December 16, 2016
Gospel Jn 5:33-36
Jesus said to the Jews:
“You sent emissaries to John, and he testified to the truth.
I do not accept testimony from a human being,
but I say this so that you may be saved.
John was a burning and shining lamp,
and for a while you were content to rejoice in his light.
But I have testimony greater than John’s.
The works that the Father gave me to accomplish,
these works that I perform testify on my behalf
that the Father has sent me.”
Dear fellow pilgrims,
Are you awake yet? As in, are you actually experiencing the season of Advent yet? If you aren't, I suggest you get in touch with your inner St. John the Baptist and start getting a little zealous and excited.
John the Baptist is one of my favorite saints, and not only because we share similar hairstyles, temperaments, and enjoy honey more than the average person. We have already heard the readings from Isaiah that prefigure John the Baptist as the "voice calling out from the desert: prepare the way of the Lord," and now, Jesus himself provides another analogy to think about him, as a lamp, a light, a fire that illuminated truths about God that people were "content to rejoice in." John's life attracted people like moths to a flame; people in the darkness were seeing a light, but his light was only the small light that would guide them to an even greater Light, the greatest light the world would ever see.
There are so many beautiful parallels that reveal themselves when you think about how John the Baptist prefigures the story of Christ (e.g. Martyrdom, baptism as a prefiguring of the Cross and Resurrection, a man despised and set apart from common society only to be rejected...) but there is one that particularly relates to the season of Advent is one of birth. And, relatedly, how the baptism of Jesus by John the Baptist illuminates His willingness to share the spotlight and divine mission with humanity.
Baptism is often compared to a "new birth," being born again into the life of Christ... so what use of it to Jesus to get baptized? There is is a simple WWJD answer (I.e. Jesus did it and so should you!), but there's another answer that includes how this gesture symbolizes Jesus' full embrace of humanity in His Person, His very Being. In the same way that us humans are baptized into the life of God, the Baptism of Jesus shows us how He also, in a way, is baptized into, or divinizes, our human life. There was nothing He would say no to that would draw us further towards Him, that would liken our life experiences to His. (Of course, sin is not included in this prize package, because sin, no matter how small or "ordinary," is no prize.)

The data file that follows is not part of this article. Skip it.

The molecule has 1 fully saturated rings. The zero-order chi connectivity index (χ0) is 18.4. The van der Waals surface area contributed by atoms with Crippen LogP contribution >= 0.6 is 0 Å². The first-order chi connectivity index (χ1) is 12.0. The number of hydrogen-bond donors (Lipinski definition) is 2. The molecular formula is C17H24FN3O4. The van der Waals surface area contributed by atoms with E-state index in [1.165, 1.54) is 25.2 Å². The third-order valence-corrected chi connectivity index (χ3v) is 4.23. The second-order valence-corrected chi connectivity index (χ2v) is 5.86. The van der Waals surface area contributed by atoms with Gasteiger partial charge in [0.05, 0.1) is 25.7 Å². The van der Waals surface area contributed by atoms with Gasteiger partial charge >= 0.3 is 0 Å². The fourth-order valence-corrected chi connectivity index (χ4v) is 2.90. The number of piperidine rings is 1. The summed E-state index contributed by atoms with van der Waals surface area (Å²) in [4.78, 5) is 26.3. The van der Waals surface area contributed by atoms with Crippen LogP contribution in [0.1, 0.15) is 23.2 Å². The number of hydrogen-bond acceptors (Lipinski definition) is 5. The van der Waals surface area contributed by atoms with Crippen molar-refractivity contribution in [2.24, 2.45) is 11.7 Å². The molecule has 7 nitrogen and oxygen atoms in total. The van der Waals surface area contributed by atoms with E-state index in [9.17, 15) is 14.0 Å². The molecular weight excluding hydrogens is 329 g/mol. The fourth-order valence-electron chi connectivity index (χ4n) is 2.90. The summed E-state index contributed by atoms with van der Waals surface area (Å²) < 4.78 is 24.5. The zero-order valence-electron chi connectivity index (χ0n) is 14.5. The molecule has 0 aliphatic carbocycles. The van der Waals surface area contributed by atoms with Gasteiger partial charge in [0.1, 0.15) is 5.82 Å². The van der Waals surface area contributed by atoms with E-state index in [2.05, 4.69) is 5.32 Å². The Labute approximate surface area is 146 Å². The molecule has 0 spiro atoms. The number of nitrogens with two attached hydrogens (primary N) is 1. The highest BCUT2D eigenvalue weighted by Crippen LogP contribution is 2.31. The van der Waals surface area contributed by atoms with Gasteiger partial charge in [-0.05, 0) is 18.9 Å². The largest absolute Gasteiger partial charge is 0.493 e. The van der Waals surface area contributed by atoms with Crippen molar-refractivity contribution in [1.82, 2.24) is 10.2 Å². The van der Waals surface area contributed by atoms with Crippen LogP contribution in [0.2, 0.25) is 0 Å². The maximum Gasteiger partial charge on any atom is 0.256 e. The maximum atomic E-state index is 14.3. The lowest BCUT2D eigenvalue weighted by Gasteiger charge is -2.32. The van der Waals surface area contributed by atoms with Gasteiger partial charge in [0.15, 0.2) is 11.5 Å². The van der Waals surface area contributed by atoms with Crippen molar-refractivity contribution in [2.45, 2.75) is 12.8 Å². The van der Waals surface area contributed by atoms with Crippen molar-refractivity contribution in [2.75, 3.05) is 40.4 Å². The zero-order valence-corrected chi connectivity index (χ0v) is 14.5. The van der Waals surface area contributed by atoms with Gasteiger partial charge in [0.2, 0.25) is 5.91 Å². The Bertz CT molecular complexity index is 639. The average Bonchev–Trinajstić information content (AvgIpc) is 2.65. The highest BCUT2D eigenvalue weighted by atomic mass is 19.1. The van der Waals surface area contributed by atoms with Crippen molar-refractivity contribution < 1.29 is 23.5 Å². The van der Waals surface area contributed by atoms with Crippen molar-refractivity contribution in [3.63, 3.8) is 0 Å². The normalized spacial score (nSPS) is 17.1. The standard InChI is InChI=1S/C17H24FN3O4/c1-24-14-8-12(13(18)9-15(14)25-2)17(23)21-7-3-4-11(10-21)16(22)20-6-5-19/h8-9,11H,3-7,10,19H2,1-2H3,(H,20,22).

One specific thing about being human that is revealed in the baptism of Christ is in how He allows and welcomes when humans minister to Him. But when you think about it, Jesus had already spent a good portion of His life being ministered to, just like any other human. In the womb, we begin our lives completely dependent upon our mothers, and then are born and are still dependent, but just upon a wider network of people. In a very Western view of human development, milestones in human life can be seen through the lens of moving from dependence to ever increasing independence and responsibility, but the life of our Lord completely shatters this notion. Jesus has come to serve and lead humans back to glory, but this does not preclude the participation of many humans in this divine mission; in fact, that is the end goal!
This truth teaches us something about our humanness that we could only have learned through the perfection of his Incarnation: to be human is to embrace dependency, and to live in communion and trust of others, even though many will betray you. Many do not see His Light, many look for other signs, many do not see what His works point to.
The beauty of this truth is seen first in Mary, in her open heart to receive the Lord in her body, to care for and adore Him in relative obscurity for nine months, and then, the during early "hidden years" of His childhood upbringing. It's also seen when Jesus asks the Samaritan woman for a drink, because He is thirsty. It's also seen when He calls The Twelve, so He is not alone in His ministry. It's also seen when, during His Passion, Veronica wipes His Face as the women weep over Him. But Jesus' submission to human dependency is most tragically seen in the Passion throughout its entirety, as He does not herald His very real Divine authority over those who condemn Him to death. Our Lord's dependence on humanity leads to His death, but only to show us the depth of His love, the Divine Mercy that longs so much to save us all from a life of being merely human, merely a creature disposed to our creatureliness. His Resurrection shows us that we have a pathway to become a new creation, born of the unrelenting commitment of God to His People.
And so, I invite all your inner John the Baptists to awaken... May we serve the Lord in the works He offers us to do, in imitation of His dependency, and know that this is an unrepeatable part of the salvation of the world, and the protection of His Body.